Saturday, October 16, 2010

"Thirty Years in the Rain”, Sparrow Moon and on Why Taygetos Is Not a Mountain


“Thirty Years in the Rain” is the title of a poem by Nikiforos Vrettakos and the title of a poetry volume – a selection of Vrettakos’ poems published by Sommerset Hall Press (Boston, MA) in the translation of Robert Zaller and Lili Bitta. Several pages from this book are available at  google books.

The dimensions of Nikiforos Vrettakos’ poetry are those of a poetic cosmogony: an inventory of the universe, of the divine presence and of chimerical states of mind:

"Poised like an eagle,
I stand above the world
- one claw in the snow,
the other in the clouds –
immovable, white."
                - from An Eagle

The poetry of Vrettakos is steeped in a grandiose and Romantic poetic discourse found at the crossroads of self & universe tempered by a realist vein, that brings, in an icy sheen, the metaphors back inside the ‘eye’s cold quarantine”:

"“I have nothing to give you” you said. “ Nothing.
My hands are empty as a sieve.”
…..
You could hardly bear the weight. You could  hardly
plant your step.
            Your hands,
laden with stones
quarried from the sun."
                - from  II The Perforated Hands
 
An intriguing theme that pervades Vrettakos’ poetry is blossoming; its poetic extension yields a plethora of associations.
Blossoming is a difficult poetic theme in my opinion. Here is how Vrettakos deals with it:

"The apple tree sows its blossoms
in the wind: you fetch
rainwater in your apron
light from the wheatstalks

a moon of sparrows."
                   - from Without You

And the conclusion of this post? “Taygetos isn't a mountain.

Taygetos, the mountain in Sparta, in whose proximity Vrettakos was born, is celebrated in his poems:

“                First off
Taygetos wasn’t a mountain.
….
            It was the first poem
I read as I opened my eyes,
my first friend, haloed with light.”
              - from Evening Confessions.

Sunday, October 10, 2010

"Delphic Emphasis"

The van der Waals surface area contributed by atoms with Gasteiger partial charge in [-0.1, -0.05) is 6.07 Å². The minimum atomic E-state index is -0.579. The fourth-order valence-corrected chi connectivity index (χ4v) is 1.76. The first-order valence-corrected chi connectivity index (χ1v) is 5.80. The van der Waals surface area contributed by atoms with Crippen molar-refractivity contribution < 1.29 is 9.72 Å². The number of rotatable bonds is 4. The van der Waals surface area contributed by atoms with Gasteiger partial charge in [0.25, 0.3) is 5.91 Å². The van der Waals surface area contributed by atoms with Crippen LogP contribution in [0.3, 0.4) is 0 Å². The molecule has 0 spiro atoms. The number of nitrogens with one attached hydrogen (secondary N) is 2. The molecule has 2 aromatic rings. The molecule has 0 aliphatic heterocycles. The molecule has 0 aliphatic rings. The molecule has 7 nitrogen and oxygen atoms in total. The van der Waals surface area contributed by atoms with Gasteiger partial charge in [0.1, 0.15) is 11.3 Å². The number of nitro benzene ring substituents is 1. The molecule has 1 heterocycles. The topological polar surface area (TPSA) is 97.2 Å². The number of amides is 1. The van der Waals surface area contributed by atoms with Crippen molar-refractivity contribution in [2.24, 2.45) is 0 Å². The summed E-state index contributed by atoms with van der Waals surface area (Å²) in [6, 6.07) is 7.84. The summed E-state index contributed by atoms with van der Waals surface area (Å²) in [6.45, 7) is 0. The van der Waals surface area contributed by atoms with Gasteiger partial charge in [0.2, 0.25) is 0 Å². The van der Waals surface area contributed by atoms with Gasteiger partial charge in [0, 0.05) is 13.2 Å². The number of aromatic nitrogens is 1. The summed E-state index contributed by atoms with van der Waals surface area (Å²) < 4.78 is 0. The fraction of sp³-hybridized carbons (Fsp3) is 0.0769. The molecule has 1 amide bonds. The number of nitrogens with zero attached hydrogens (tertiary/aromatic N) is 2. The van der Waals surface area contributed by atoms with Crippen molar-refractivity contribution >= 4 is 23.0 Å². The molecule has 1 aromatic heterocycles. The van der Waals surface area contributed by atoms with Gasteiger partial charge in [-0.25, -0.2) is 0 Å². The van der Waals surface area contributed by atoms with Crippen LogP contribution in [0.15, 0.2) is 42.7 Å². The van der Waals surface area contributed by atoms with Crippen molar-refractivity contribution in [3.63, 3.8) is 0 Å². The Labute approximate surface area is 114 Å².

The sanctuary of Apollo at Delphi, Greece 


“Delphic emphasis” – two words borrowed from John Keat’s poem Endymion.

I have taken these words out of their poetic context in an attempt to summarize what can be construed as the puzzling nature of the poetic art. 

On one hand, poetry carries within it a sense of oracular enigma, the type of utterance that might have been made by Pythia in the depths of the sanctuary of Apollo (the god of poetry, among others) at Delphi.

Such utterances bring us closer to events situated beyond the realm of reality, suspended in the rarefied atmosphere of a dream.

Just like a minor Pythia, someone who endeavors to write poetry attempts to convey a message of a far away and faceless god from the vague of the surrounding harmony.

The mechanics of the poetic art reside in the effort to sift through syllables, meaning and sensorial clues, in a haze of faint euphonies that can ultimately distill into a ‘narrative’:

"High on a windblown hedge. Ocarina earth.
Three listening posts up on a some hard-baked tier
Above the resonating atmosphere."

(From Squarings, by Seamus Heaney)

Aristotle once said that “from the point of view of poetry, the convincing impossible is preferable to the unconvincing possible” – where the word “convincing” takes us to the second attribute of poetry: emphasis.

After the protracted anxiety that goes with being on the prowl for the weird, disloyal and bizarre nucleus of a text - also known as ‘metaphor’ - the poetic art would have to assume the courage of emphasis.

Once persuaded of the “convincing impossible”, the reader/writer needs to hear the clearly articulated meaning of a poetic idea, a meaning which suddenly becomes for those who grasp it, the equivalent of a center of gravity.

A center of gravity, a potential center of the universe, as a reader that becomes captive to an idea may be oblivious to the external world, tightly wounding into a different dimension.

The uncertainty of Pythia’s message has turned into a clear statement, spoken on a distant scene, towards which our attention converges.

In ancient Greece, tradition situated the center of the world, known as ‘omphalos’ at Delphi.

Hence the thought that poetic emphasis can only be a “Delphic emphasis”.



                                                         Omphalos at Delphi.

Friday, October 08, 2010

A Translated Poem


Mr. Conrad DiDiodato, a poet from the Niagara Peninsula has done me the honor to translate one of my poems from French into English -->link

Wednesday, October 06, 2010

New Season at Théâtre Français de Toronto


A new season is about to start at Théâtre Français de Toronto. In its program - a delightful play: "The School for Women" by Molière.

The Théâtre Français de Toronto's website &amp and the introduction to the new season by Mr. Guy Mignault, its artistic director:


As well a pleasant reminder from the last season with Vincent Poirier :

 

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